From Commonwealth Games bronze to Hollywood glamour, Adele Carlsen's artistic swimming journey has been nothing short of a whirlwind.
The Team England alumnus clinched duet bronze alongside Katie Hooper at the 1998 Kuala Lumpur Games before paving her way into a successful coaching and managerial career.
But Carlsen has since swapped the poolside for the catwalk and silver screen, with her underwater specialist company Aquabatix cracking the entertainment industry in a bid to showcase artistic swimming to a new audience.
"I remember a teacher once saying to me that I really needed to work on my exams because I was never going to get a career in synchronised swimming," she said. "But I think I've done alright so far!
"I've always wanted to showcase the sport to people who also might not be interested in the Commonwealth Games or Olympics.
"To do it in so many various ways like we have
just takes it to a whole new audience.
"I hope it's encouraged children to take it up who might have never seen it as a sport before.
"It's about providing representation, in all aspects, on the global stage for people to see."
Carlsen's artistic swimming journey began at Rushmoor Synchronised Swimming club, following in the footsteps of her older sister.
The swimmer quickly climbed up the ranks, competing at various European and World Championships before making her Team England debut aged 22.
To the musical stylings of classical violinist Vanessa-Mae, Carlsen and duet partner Hooper stormed to a brilliant bronze in Kuala Lumpur.
"We didn't get selected until quite late in the process but you just had to keep training as if you were going and thankfully they did select us," she said.
"I remember the press interest straight away and getting the kit which was so cool!
"You just immediately felt part of something so much bigger as people were paying attention to the sport and what we were doing.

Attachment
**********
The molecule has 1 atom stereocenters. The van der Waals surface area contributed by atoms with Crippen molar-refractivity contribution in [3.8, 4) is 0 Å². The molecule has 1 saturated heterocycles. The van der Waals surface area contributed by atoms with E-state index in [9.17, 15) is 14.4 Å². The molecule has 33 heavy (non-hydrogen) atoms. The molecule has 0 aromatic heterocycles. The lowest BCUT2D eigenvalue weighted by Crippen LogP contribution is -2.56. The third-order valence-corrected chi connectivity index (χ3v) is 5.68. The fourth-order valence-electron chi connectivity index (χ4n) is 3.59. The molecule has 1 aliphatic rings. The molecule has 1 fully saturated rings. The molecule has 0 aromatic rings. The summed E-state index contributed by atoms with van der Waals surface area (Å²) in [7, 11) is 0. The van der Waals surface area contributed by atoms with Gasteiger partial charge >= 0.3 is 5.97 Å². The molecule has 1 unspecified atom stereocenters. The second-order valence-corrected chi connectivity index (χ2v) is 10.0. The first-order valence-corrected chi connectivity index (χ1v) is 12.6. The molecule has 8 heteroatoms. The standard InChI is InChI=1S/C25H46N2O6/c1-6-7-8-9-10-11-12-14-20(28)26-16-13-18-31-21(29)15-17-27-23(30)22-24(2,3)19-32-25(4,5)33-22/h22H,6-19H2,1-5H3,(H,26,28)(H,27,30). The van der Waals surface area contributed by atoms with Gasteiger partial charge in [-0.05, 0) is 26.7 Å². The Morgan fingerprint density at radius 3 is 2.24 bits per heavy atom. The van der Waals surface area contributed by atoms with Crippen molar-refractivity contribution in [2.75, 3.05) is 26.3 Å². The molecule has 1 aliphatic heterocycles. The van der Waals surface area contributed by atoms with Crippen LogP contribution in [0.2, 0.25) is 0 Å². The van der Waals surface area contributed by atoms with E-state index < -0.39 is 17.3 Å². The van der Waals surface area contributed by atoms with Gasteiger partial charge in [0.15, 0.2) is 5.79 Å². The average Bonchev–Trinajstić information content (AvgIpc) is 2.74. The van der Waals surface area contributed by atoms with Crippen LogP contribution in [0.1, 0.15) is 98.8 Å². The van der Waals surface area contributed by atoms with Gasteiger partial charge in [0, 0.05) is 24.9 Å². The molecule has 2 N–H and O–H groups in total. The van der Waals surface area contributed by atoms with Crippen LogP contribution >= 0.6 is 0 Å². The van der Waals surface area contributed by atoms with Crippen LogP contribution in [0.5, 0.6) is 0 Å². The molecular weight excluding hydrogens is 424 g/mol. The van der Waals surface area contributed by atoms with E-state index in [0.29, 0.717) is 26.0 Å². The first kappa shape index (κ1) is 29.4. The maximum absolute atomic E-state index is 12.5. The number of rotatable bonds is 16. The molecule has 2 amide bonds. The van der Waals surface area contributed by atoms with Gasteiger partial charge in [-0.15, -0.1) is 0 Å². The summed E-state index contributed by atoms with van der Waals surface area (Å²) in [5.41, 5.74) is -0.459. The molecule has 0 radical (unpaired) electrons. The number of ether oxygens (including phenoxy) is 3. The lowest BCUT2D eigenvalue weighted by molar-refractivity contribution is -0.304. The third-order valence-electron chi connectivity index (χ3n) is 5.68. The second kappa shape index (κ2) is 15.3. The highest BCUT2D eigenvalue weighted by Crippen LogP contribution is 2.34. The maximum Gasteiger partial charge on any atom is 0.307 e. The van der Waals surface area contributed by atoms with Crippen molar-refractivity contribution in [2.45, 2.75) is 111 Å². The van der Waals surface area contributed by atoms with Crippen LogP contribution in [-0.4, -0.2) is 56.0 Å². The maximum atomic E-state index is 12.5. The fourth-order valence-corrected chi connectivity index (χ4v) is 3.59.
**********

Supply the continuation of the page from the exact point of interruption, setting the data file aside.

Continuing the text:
"We weren't actually selected as to who would
perform in what event until a few days before either so it was quite stressful,
but I just remember having so much fun."
Carlsen retired from competitive sport after the 1998 Games, moving into the coaching remit with her long-time club Rushmoor.
But her journey at the top of the sporting ladder never faltered, paving a unique path by attending a further two Commonwealth Games as a coach and a fourth as a team manager.
"The next thing I knew I found myself coaching for the 2002 Commonwealth Games squad in Manchester," she said.
"And I was coaching the two girls I competed with in 1998 which was great.
"I was then a coach at the 2006 Games in Melbourne but at artistic swimming's last Games in Delhi 2010, I had changed more into the Performance Centre pathway and went as a manager.
"So, I've been to four Games in three different roles. But they've all been so great and brilliant in their own individual ways."
Artistic swimming, previously known as synchronised swimming, rose to fame on the 1940s and 50s Hollywood scene through the work of competitive swimmer and actress Esther Williams.
Swimmers have been hired for parties, films and fashion shows ever since.
Off the back of this, Carlsen co-founded the artistic swimming entertainment business Aquabatix along with Katie Fried in 2006, intent on helping market the sport they love to a wider audience.
"Artistic swimming had a big entertainment value in 1940s and 50s Hollywood with Williams’ 'aquamusicals' and it can be used for live entertainment and production," said Carlsen.
"When I was younger I was asked to do few performances like an Alexander McQueen show where I just had to make circles in the water in a red dress.
"But these events weren't necessarily marketed or
managed, companies would instead go through the National Governing Bodies.
"So, we wondered if there was a market for it and set up Aquabatix. It took off from there."
From that moment onwards, Aquabatix has enjoyed a meteoric rise to the top of the entertainment industry.
The company took part in the 2011 season of Britain's Got Talent, performing in a glass tank in the carpark, whilst also lending their skills to a Stella McCartney fashion show, the Elton John biopic ‘Rocketman’ and the 2022 Birmingham Commonwealth Games Queen’s Baton Relay.
But Carlsen stands firm on her favourite experience to date - having helped organise and create Adele's music video 'I Drink Wine'.
"The Adele video was one of the greatest moments ever," she said.
"We started working on it straight from the start and we didn't know who it was for until we signed an NDA with her name in it.
"But I just thought that was where I had to sign my name - I didn't realise it was her until later!
"We got to listen to her track before anyone even knew she was coming back to music and we worked on the storyboard as well before filming.
"It was such a great way to show people how artistic our sport really is.”